Cannabis regulation is laws and regulations about the production and marketing of cannabis and cannabis-derived products. These include, among others:
Since 1970, cannabis is controlled as the drug class “Marihuana” (marijuana) as Schedule I under the Controlled Substances Act (CSA) due to its abuse potential because of the psychoactive effects of THC.
CBD is Schedule I, except for the medication Epidiolex, which the FDA rescheduled as Schedule V.
The 2018 Farm Bill (the Agriculture Improvement Act of 2018, Pub. L. 115-334) makes a distinct difference between marijuana and hemp.
Consequently, the 2018 Farm Bill removed hemp from the list of scheduled substances.
Nonetheless, the 2018 Farm Bill explicitly authorizes the FDA to regulate cannabis and products that contain compounds derived from cannabis under the Public Health Service Act. As such, cannabis and cannabis-based products are subjects to FDA authorities, requirements and regulations, regardless of their classification as hemp under the 2018 Farm Bill.
Whether it is legal or illegal to sell CBD products depends on the intended use and the labeling of the product. Even if the CBD product is “hemp” according to the 2018 Farm Bill, it still must comply with the Federal Food, Drug, and Cosmetic Act (FD&C Act) and other laws.
Several states have passed laws to enable the medical use of cannabis and its derivatives. Additionally, several other states are considering passing such laws in the future. Such laws bypass FDA regulation and allow the use of marijuana and CBD for medical conditions, subject to a prescription by a physician.
It is illegal to sell food (human or animal) that contain THC or CBD in interstate commerce.
Foods that are made from cannabis but do not contain THC or CBD might be sold in interstate commerce.
Any ingredient added to food requires FDA approval as a food additive. As such, qualified experts have to recognize this ingredient as “generally recognized as safe” (GRAS).
It is illegal to market CBD products as dietary supplements. It is because according to the FD&C Act, CBD products are not dietary supplements for these reasons:
Products that are derived from cannabis but do not contain THC or CBD might be marketed as dietary supplements.
Some firms though might market CBD products claiming to treat diseases and have therapeutic uses. Such claims are illegal and unfounded. Adding CBD to food or selling cannabis-related products as dietary supplements are violations of the FD&C Act.
The FDA first issues warning letters to them to discontinue using these claims. If the recipients of such letters take no action, the FDA initiates legal action against them.
“It is unlawful under the FTC Act, 15 U.S.C. § 41 et seq., to advertise that a product can prevent, treat, or cure human disease unless you possess competent and reliable scientific evidence, including, when appropriate, well-controlled human clinical studies, substantiating that the claims are true at the time they are made.” “Failure to promptly correct violations may result in legal action without further notice, including, without limitation, seizure and/or injunction.”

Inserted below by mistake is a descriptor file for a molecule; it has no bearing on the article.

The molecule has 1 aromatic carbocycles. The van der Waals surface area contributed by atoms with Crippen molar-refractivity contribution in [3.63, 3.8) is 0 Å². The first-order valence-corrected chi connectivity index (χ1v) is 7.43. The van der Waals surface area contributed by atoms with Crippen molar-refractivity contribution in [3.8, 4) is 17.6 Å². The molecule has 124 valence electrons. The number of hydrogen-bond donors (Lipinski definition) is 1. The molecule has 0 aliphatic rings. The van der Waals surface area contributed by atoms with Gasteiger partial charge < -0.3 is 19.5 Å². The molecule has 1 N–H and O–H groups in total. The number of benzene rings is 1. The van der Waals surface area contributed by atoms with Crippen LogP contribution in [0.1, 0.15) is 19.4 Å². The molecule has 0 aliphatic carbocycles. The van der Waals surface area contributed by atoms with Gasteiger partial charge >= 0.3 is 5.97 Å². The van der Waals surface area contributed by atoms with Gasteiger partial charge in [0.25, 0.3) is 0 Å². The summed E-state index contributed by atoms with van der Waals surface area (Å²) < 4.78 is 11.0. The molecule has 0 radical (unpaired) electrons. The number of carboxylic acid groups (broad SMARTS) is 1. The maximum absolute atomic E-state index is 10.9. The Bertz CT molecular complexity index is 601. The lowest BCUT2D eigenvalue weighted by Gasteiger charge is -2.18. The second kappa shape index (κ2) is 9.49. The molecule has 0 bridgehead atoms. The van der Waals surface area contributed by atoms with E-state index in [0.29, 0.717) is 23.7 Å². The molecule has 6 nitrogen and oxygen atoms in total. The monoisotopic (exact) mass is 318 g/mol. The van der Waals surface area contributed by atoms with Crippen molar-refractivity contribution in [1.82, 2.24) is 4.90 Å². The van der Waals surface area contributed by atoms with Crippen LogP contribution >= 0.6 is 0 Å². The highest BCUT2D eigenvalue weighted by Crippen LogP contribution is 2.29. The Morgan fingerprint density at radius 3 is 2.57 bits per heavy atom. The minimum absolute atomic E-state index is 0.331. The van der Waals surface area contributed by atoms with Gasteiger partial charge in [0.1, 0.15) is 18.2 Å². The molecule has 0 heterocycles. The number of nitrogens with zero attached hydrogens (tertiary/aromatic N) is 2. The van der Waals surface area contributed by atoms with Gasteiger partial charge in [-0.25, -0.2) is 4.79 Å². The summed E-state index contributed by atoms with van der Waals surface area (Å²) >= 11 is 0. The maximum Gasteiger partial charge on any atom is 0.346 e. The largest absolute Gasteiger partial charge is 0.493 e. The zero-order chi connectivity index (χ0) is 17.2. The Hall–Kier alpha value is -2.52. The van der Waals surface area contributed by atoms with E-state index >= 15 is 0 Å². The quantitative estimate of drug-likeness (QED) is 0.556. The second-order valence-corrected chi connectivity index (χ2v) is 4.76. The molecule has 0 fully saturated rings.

“GRAS” is an acronym for Generally Recognized As Safe. Federal Food, Drug, and Cosmetic Act (FD&CA) calls a food additive anything added to food. As such, the FDA has to review and approve all food additives, unless they are already GRAS.
There are no cannabinoids inside the cannabis seeds. Therefore, of all cannabis products, the FDA considers only three hemp seed-derived food ingredients as generally safe (GRAS) for human consumption:
In essence, these three hemp seed-derived products can be legally added to and marketed in human foods, but only:
On the other hand, pet food or animal feed in the United States may not contain either whole cannabis or hemp, or cannabis or hemp products, because:
If the manufacturing of foods containing hemp follows the legal requirements and FDA specifications, then GRAS conclusions apply to them. Indeed, hemp and hemp products can be a source of:
As such, hemp can be an ingredient in:
However, products that contain hemp must declare them by name and spell them out in the list of ingredients.
Hemp contains only miniscule amounts of THC and CBD (remember: 0.3% dry weight benchmark for cannabis vs. hemp). As such, hemp products will not make you high.
Additionally, as we said before, there are no cannabinoids inside the cannabis seeds. Makers of seed-derived foods, therefore, must follow good manufacturing practices to avoid contamination of the seeds with the rest of the plant that may contain cannabinoids, such as THC.
Information on food containing THC and CBD is available here.
The FD&C Act, sec. 201(i) defines cosmetics as articles that are not soap and are intended:
If a product has the purpose of affecting the body’s function or structure; or to prevent, diagnose, or treat a disease, then is the FDA considers it a drug, even if it is both a cosmetic and a drug. In that case, FDA requires approval to be produced and marketed.
Regulations do not restrict or prohibit cosmetics with cannabis or cannabis-derived ingredients.